Is My Brunswick-Balke-Collender Co. Table a Billiard Table or Pool Table?
I must admit that for many years I have been of a mindset that a "BILLIARD" table had no pockets and a "POOL" table had pockets. This is an understandable bit of confusion for one growing up in America in the 1940's and 50's and going into Kenny's Barber (Pool) shop in Brighton, Iowa where there were three tables with pockets in a smoke filled back room. Although everyone called them pool tables, were they billiard tables or pool tables???
Is my table above a pool table or billiard table?? Is the table below a billiard table or a pool table??
Billiard/Carom Table (no pockets)?
The confusion between the terms billiards and pool go back early in time and were made even more confusing by companies like the Brunswick-Balke-Collender Company at the turn of the twentieth century.
The consensus is that the word billiards is derived from the French word "Bille" which means ball and/or from "Bilart" meaning a stick. Most agree that the game of billiards evolved from a lawn game played in the heat of the summer to a table game that could be played during inclement winter weather in Europe. European literary works that look back at the history of the game always refer to the many different table games as billiards. The only reference to pool in European billiards is the game of "Life Pool" where spectators as well as the players could pool their money and bet on the outcome of a specific game of billiards.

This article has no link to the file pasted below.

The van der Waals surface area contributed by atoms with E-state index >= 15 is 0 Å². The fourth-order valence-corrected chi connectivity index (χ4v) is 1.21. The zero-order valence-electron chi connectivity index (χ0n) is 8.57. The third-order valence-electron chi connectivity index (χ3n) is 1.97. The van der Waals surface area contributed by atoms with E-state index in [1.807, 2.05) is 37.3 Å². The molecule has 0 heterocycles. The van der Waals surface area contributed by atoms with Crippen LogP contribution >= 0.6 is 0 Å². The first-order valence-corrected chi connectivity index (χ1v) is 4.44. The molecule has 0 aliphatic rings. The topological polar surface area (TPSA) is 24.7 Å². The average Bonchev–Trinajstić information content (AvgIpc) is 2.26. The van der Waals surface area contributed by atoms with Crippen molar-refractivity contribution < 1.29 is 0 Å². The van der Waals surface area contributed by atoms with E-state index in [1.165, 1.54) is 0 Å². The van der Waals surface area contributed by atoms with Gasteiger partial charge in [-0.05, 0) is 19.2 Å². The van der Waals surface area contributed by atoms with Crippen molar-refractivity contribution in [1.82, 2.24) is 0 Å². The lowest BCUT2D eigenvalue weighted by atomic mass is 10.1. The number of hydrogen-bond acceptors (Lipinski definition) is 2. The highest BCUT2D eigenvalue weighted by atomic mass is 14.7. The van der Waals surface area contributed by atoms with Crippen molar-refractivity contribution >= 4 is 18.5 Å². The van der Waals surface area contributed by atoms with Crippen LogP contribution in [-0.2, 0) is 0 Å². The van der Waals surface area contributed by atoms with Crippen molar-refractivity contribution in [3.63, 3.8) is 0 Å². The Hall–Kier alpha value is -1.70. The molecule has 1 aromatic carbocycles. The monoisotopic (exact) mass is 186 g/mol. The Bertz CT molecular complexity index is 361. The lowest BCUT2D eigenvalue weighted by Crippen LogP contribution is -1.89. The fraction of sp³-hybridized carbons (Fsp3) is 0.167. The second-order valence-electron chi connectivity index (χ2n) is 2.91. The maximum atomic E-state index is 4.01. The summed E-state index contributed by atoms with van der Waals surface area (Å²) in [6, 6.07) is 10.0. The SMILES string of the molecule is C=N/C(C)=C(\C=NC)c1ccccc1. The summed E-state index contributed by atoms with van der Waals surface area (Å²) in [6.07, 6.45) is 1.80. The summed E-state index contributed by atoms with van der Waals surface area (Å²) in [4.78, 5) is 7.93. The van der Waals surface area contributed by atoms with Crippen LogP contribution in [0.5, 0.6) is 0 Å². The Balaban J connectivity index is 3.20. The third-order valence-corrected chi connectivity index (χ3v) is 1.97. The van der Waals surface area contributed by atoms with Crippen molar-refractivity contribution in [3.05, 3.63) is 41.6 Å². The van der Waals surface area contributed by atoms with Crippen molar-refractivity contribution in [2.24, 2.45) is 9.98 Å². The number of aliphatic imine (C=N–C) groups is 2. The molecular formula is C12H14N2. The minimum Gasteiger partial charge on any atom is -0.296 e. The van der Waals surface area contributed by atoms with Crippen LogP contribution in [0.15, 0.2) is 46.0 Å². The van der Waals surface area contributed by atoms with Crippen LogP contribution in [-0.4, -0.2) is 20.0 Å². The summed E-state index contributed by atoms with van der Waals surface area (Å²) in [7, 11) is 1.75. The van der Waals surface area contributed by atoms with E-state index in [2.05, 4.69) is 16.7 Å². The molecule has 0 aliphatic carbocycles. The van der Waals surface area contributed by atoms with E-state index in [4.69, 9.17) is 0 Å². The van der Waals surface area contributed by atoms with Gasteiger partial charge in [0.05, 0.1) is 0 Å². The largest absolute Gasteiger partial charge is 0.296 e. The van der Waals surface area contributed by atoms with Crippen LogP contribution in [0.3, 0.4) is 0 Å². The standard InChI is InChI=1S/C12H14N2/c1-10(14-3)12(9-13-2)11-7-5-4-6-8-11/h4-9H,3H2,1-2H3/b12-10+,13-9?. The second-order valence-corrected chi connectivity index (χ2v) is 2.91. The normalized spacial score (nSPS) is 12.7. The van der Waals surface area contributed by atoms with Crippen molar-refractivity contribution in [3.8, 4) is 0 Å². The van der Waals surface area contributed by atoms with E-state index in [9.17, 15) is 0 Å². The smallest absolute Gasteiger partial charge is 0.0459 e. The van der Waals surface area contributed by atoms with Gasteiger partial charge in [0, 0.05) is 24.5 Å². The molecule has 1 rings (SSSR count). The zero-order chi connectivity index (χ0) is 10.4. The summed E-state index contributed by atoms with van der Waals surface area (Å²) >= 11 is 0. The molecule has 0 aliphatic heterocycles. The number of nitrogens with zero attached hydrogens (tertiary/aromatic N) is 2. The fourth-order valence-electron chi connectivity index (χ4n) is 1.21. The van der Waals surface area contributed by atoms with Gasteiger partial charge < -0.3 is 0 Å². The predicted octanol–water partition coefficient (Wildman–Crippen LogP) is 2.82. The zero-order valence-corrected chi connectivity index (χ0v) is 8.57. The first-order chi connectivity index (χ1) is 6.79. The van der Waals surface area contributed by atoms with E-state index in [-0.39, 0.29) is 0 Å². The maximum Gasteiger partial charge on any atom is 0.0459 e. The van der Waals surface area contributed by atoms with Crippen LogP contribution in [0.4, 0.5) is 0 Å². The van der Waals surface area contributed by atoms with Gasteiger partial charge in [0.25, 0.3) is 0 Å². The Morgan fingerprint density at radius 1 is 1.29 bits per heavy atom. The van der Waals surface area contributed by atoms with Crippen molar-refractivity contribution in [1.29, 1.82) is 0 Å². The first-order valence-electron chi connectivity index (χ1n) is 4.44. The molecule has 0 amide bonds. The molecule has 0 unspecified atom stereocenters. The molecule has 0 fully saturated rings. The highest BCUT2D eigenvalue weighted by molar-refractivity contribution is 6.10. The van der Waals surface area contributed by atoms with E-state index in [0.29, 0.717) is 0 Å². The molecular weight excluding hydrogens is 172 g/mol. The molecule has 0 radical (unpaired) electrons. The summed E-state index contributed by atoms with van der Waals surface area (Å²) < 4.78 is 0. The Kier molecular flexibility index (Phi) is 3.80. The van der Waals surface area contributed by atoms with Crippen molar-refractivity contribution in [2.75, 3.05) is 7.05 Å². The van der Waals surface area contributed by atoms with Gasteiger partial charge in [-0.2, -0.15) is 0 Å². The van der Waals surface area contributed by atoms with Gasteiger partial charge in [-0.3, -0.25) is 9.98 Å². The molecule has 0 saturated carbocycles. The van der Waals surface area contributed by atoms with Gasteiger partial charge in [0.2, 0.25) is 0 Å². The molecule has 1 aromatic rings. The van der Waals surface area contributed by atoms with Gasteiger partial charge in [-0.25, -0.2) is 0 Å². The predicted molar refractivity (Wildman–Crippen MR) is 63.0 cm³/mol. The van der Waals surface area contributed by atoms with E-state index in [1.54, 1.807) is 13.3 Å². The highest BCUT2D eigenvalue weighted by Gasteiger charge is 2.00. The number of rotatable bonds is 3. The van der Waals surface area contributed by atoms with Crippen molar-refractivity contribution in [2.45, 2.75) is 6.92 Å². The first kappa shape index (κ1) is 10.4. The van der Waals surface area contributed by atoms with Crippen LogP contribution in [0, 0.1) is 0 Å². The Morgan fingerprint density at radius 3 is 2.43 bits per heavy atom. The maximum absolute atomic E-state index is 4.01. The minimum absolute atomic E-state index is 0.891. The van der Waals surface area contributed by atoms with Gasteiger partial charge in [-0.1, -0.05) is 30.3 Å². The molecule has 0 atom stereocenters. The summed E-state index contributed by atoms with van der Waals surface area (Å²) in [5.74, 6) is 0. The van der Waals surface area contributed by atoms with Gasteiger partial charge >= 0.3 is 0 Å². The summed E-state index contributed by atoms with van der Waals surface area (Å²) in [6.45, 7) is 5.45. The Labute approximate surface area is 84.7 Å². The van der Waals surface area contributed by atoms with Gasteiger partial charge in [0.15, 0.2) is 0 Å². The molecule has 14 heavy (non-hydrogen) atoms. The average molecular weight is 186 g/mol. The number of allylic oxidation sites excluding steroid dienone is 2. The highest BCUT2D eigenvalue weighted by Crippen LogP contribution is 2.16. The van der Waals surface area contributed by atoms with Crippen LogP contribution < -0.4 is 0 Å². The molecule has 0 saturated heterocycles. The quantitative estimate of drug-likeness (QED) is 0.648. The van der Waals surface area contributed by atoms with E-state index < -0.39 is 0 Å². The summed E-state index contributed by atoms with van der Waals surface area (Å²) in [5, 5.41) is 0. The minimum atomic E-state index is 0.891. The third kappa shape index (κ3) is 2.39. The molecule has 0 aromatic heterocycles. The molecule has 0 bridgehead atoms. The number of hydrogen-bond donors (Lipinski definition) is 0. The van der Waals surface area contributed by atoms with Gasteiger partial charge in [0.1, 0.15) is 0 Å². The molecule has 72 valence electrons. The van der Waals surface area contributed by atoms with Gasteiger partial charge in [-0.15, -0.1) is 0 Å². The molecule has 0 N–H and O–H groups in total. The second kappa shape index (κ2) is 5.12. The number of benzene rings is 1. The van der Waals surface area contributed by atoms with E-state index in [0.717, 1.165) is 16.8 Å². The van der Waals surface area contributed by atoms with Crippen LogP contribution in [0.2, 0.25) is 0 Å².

When it comes to the final four basketball tournament in the United States everyone picks the winning order of the teams playing and wager in what is called an "office pool". Did you ever wonder where that name "pool" came from in today's extremely popular final four basketball tournament?
The word pool comes from the French word "Poule" meaning a collective stake. Nineteenth century horse racing in Europe included an auction process of "pooling" bets of the many people wagering in the outcome of a horse race. This betting was done at posts around the grounds where individuals would set odds for the horses and collect bets. You could move from one post to another until you found the odds you wanted. I witnessed this first hand on a Sunday at the very proper (large hats, white suits and tea) Ngong Racecourse in Nairobi, Kenya in 1979.
Betting at Ngong Racecourse was done through a totalizator pool betting system. Daily betting is available at the Racecourse for both football and horse racing through Phumelela Gaming and Leisure, the largest provider of betting in South Africa, allowing all bettors at different locations to access the same betting pool. The minimum bet on the Tote System is 1 US Dollar but the system can take bets of any higher amount that the punter may wish to make.